Rom. 12:2 instructs us to “be transformed by the renewing of our mind“… I would contend that, if after receiving the gift of righteousness from Christ we continue to be conscious of our sins, then we have not allowed our minds to be renewed. If the blood of Christ is powerful to wash away our sin, then we must allow ourselves to fully agree with it’s work and declare ourselves perfect, holy and righteous. To do less is to call the blood of Jesus ineffective and the word of God a lie. There is nothing godly or spiritual about feeling unworthy – the blood of Christ has made every believer completely worthy before God.

Becoming righteous is not a process that depends on the maturity of our Christian walk, it is an instantaneous transformation. God  is not slowly chipping away at us to get us into shape, he re-built us in his image in a split second when we believed.

We wouldn’t be ready to stand before God in a million years if it depended on some divine personal improvement program, No, we were completely improved when we were re-born of God.

ain’t it grand !!

cheers, G

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Filed under Christ in me, No more guilt or condemnation, The complete work of Jesus

Q188 ” what happened at the cross ?”

If we view the cross only from the perspective of the visible, earthly suffering and death of Christ we miss the full impact of the drama that took place. It would be like going to the opera and watching only one person on stage when there are many others performing their parts.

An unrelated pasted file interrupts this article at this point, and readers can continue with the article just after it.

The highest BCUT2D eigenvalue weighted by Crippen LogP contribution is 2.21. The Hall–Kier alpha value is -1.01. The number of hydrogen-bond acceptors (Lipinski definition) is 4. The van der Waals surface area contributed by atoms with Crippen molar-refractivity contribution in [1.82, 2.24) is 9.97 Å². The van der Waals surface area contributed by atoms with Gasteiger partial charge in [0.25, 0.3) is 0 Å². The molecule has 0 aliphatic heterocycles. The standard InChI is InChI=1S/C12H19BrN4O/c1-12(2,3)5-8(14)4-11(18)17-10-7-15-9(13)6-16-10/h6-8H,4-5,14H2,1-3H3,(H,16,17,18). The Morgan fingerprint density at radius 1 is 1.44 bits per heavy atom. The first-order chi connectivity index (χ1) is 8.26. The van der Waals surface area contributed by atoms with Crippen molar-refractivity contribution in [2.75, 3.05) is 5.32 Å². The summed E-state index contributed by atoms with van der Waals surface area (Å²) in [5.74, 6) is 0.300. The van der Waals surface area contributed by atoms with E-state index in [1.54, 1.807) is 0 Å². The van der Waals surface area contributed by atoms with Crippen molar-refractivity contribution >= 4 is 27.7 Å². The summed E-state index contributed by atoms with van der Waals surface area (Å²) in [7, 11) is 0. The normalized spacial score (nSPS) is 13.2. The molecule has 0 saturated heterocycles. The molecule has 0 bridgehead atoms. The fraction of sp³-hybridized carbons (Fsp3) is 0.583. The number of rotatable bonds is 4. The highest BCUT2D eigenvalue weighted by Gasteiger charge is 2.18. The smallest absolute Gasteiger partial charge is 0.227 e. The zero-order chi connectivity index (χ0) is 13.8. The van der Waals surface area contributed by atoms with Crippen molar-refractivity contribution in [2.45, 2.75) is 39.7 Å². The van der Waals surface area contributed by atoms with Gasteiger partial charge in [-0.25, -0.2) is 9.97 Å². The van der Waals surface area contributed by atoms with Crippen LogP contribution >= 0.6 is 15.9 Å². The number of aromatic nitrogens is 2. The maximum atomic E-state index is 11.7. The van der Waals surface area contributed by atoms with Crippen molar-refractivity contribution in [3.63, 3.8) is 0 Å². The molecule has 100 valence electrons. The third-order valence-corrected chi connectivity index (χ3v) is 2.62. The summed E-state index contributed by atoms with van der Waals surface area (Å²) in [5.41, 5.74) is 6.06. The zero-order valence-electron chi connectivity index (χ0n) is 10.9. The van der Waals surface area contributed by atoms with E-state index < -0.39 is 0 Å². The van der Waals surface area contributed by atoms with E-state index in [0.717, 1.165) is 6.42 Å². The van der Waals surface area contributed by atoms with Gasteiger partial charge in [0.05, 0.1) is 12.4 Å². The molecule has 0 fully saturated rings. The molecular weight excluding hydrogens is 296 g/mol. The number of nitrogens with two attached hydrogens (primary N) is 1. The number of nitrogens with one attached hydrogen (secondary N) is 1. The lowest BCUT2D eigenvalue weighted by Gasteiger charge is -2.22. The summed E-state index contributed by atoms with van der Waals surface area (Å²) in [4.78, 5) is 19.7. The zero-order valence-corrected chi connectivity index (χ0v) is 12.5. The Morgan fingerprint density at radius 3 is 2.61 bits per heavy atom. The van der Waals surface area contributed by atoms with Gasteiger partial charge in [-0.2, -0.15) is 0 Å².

I’m sure Christ himself was very aware of the wider drama taking place. He had a clear view of the evil powers that were arrayed against him as well as the angelic hosts looking on. He was also always intimately conscious of the Father and Spirits presence in His life, which is confirmed by His statement on the cross when He became sin for us “my God, my God, why have You forsaken me”.

Christ was true God as well as true man. We know the man part was brutally killed on the cross, but what of the God part. The God part (or eternal Spirit) cannot die, but it was subjected to punishment beyond imagination (separation from the Father). We don’t know if this separation lasted minutes or days, but we do know that when it happened Jesus was full of sin, every sin of mankind was focused into his Spirit, every vile act, every deceitful thought, every lustful intent contaminated His purity.

By choosing to become the scapegoat for mankind Jesus sentenced himself to the most appalling anguish, He knew it was coming, and He took it like a lamb to the slaughter. The nails through His hands and feet were shocking in themselves, the scourging, whipping and beating were unimaginably cruel, but the thing that was most agonizing, was bearing in His perfect Spirit all of the sin of the human race.

What happened on the cross was this, ‘ the perfect darling son of heaven was transformed into the most grotesque  of sinners to ever walk the earth’, this sinful condition attracted the full wrath of His Father God, and He was punished with the full force of the law, He was abandoned by the very one who He had been with in perfect loving union for all eternity, and subject to unimaginable shame and humiliation.

When justice had been done, punishment meted out, the expectations of the eternal legal system satisfied for me and you and every sinner to ever walk the earth, the Father said “IT IS DONE”, I am satisfied that no human being now needs to spend eternity in darkness, removed from my presence.

Now mankind will be friends of God forever, as they look upon the cross and receive for themselves the atoning sacrifice of Jesus.

Such is the drama of the cross.

Graeme

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Filed under Gazing upon the cross, Renewing the mind, The complete work of Jesus, The defeat of satan, sin & death